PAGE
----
It pained Wilberforce that Christians were putting forth such a miserable front towards the outside world. Others would look on at believers and see their inability to enjoy life and wonder, what’s so great about Jesus? What is so good about the good news that its application in one’s life seems to make them nothing but cranky complainers who can’t even crack a smile?
The Scriptures know nothing of such a faith. Rather, the Bible presents Christianity as the fullest and truest joy a person can know. It is an experience that (dare I use such a word?) can be described as pleasurable. Yes, I dare use such a word, for the Word of God uses such a word.
You make known to me the path of life;
in your presence there is fullness of joy;
at your right hand are pleasures forevermore. (Psalm 16:11)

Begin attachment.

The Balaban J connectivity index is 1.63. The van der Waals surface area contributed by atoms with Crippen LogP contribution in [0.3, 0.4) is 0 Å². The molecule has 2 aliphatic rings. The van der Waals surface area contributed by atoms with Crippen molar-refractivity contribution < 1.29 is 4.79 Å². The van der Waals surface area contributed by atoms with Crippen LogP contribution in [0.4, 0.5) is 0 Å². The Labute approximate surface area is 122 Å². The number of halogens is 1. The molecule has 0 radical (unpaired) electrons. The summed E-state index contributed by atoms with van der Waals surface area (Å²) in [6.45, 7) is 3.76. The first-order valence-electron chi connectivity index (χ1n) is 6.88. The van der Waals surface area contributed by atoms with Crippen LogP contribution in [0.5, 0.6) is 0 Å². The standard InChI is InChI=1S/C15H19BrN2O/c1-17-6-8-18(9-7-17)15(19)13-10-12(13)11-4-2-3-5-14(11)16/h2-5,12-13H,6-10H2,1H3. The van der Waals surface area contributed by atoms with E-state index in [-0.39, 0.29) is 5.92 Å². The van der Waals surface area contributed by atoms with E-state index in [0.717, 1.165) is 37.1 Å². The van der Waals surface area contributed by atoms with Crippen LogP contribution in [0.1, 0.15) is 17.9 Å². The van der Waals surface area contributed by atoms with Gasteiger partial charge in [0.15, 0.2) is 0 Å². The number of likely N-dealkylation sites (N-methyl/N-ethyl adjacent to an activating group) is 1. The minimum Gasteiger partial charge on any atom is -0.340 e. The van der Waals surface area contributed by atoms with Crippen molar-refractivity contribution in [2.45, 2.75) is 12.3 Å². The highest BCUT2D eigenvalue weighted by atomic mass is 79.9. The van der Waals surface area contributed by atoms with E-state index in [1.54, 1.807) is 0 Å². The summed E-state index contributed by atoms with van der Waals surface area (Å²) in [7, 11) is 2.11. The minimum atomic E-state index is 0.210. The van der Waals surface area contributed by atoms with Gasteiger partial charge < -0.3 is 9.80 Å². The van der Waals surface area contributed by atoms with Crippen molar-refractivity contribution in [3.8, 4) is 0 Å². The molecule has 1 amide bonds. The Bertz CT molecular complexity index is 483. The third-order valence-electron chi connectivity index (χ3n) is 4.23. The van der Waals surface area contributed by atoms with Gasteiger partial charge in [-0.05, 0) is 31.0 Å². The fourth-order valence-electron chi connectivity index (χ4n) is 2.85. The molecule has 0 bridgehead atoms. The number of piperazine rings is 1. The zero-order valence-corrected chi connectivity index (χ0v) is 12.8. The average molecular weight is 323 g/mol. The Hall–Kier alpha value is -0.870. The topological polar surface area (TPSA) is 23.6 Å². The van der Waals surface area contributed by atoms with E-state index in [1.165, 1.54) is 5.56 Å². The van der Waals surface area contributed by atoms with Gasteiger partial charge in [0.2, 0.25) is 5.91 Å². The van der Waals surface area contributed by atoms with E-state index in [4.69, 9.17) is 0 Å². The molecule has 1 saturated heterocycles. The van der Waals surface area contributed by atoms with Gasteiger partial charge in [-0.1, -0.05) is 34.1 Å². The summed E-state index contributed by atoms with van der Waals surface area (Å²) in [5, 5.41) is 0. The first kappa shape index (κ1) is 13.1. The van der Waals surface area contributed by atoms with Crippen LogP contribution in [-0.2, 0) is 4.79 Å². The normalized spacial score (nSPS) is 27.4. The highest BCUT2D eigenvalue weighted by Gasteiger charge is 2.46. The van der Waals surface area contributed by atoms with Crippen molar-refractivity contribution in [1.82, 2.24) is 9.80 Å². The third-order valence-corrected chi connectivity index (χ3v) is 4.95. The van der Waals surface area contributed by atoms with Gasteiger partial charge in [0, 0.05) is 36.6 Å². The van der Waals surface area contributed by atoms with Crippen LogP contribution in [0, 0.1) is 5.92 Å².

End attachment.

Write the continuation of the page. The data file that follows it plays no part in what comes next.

To know the love of Christ and have friendship with God is a wondrous thing! It is the path to true life, the fullest experience of joy, and the most enduring pleasure available to mankind. Yet, like many Christians in Wilberforce’s day, we simply don’t get it. The average believer today may profess to have faith in Jesus – and, therefore, joy in Christ – but their lifestyle betrays their confession. So many followers of Christ find their joy in the shifting sands of material wealth or good health or success or even sinful desires. This ought not to be! Such an individual has not had an experience, as Wilberforce put it, of “true Christianity”. The true Christian experience is one where the love of God has found a home not only in the head of a Christian but also in their heart. It resonates so deeply within him or her that it bursts forth into song and a joyful life of praise. Christian duty is no longer considered merely a duty but also a delight. The commands of God are not seen to be restricting but rather life-giving. And the calls to radical Christian sacrifice are considered to be “trifling sacrifices”. In fact, they are no real sacrifice in the true sense of the word, for in giving up of one’s own life we find true life. Is this not what our Lord Jesus taught, that those who lose their life for his sake shall find it?